WASHINGTON _ Mere months ago, Alaska Gov. Sarah Palin was introduced to the world as a hockey mom who hunts and fishes, remains grounded in small-town values, and is married to her blue-collar, snow-machine-loving high school sweetheart.
Saturday night, Palin was whisked into the governors-and-cabinet-members-only section of one of the nation's capital's most exclusive parties: the Alfalfa Club dinner. Wearing an elegant black satin evening gown and a matching wrap, hair loose to her shoulders, Palin was about as far away as anyone can get from field-dressing a moose, let alone Joe the Plumber.
Held in the heart of Washington, D.C., at the Capital Hilton, within sight of the White House, the Alfalfa Club dinner was "a coup" for Palin, said Letitia Baldrige, who served as the White House social secretary and chief of staff to Jacqueline Kennedy.
"It's something that everybody who's anybody in politics wants to be invited to," Baldrige said.
Sign Up and Save
Get six months of free digital access to The Olympian
If a roasting by the most powerful people in America is a sign you've made it, then Palin had clearly arrived. Or, at the very least, had been acknowledged as one of the most interesting women in American politics.
The outgoing president of the Alfalfa Club, Sen. Joe Lieberman of Connecticut, teased Palin in a way allowable only for a fellow veteran of the vice presidential campaign trail.
"I was seriously being considered to be McCain's pick for vice president," said Lieberman, Al Gore's 2000 running mate and a former Democrat who campaigned for Sen. John McCain this year.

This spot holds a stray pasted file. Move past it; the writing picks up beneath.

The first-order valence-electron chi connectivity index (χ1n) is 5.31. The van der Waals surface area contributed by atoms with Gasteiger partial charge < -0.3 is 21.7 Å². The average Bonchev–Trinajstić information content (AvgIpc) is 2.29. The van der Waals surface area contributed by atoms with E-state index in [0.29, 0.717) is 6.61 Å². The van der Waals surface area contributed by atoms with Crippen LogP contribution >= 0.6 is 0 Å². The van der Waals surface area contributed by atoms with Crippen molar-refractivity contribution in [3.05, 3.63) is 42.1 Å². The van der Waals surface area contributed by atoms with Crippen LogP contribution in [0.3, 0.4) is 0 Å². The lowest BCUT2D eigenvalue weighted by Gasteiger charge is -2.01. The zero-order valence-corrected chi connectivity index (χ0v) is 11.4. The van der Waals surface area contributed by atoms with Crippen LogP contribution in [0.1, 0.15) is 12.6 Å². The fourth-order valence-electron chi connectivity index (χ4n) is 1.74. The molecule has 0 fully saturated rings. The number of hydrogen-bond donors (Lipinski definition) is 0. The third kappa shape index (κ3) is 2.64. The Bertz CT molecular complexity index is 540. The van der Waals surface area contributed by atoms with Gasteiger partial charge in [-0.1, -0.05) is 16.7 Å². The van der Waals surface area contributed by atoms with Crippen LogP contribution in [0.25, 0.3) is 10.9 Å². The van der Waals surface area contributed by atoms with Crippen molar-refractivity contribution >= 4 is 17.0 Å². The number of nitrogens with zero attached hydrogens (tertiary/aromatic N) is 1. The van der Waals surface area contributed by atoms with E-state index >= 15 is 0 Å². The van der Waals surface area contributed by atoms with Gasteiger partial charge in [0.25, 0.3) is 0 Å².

"But then John called me," Lieberman said. "As he always does, he got right to the point. He said, 'Joe, I can't do it. I need more than just a pretty face.' "
"I was so close. As close as Alaska is to Russia. You could almost say that from my doorstep I could see the Vice President's mansion," he said.
The club's roots are deep in Washington, although not very serious. And while it has a prestigious guest list these days, it was a drinking club first and foremost when it was founded in 1913, said Donald Ritchie, the associate historian of the U.S. Senate. That's where Alfalfa comes from _ the alfalfa plant "put down deep roots and could always get a drink," Ritchie said. The plant would "persevere to get a drink, and so would they."
In fact, Ritchie said, the Alfalfa Club appears to be modeled after another popular stag club of the era, Philadelphia's Clover Club. The Alfalfa Club was so prestigious that in the 1920s and '30s, Washington newspapers would print the names of the attendees, Ritchie said. Even though Washington is now something of a Tuesday-through-Thursday town for many elected officials, Ritchie said, the Alfalfa Club dinner remains an enduring tradition that few besides insiders are allowed to glimpse.
Because its founders were Southerners _ and in 1913, Washington was a Southern town _ they chose Gen. Robert E. Lee's birthday for the day of their annual celebration. The annual dinner continues to be around Lee's birthday, Jan. 19, although the club's origins appear to have little other connection to the Civil War general.
The dinner's guest list is the embodiment of the old question: If you could have a dinner party and invite anyone, who would be on your guest list? Did we mention that President Barack Obama was there, telling jokes?
"I know that many you are aware that this dinner began almost one hundred years ago as a way to celebrate the birthday of General Robert E. Lee," Obama said. "If he were here with us tonight, the General would be 202 years old. And very confused."
The governor's office wouldn't say who invited Palin to the Alfalfa dinner, but by tradition, each member is allowed two guests.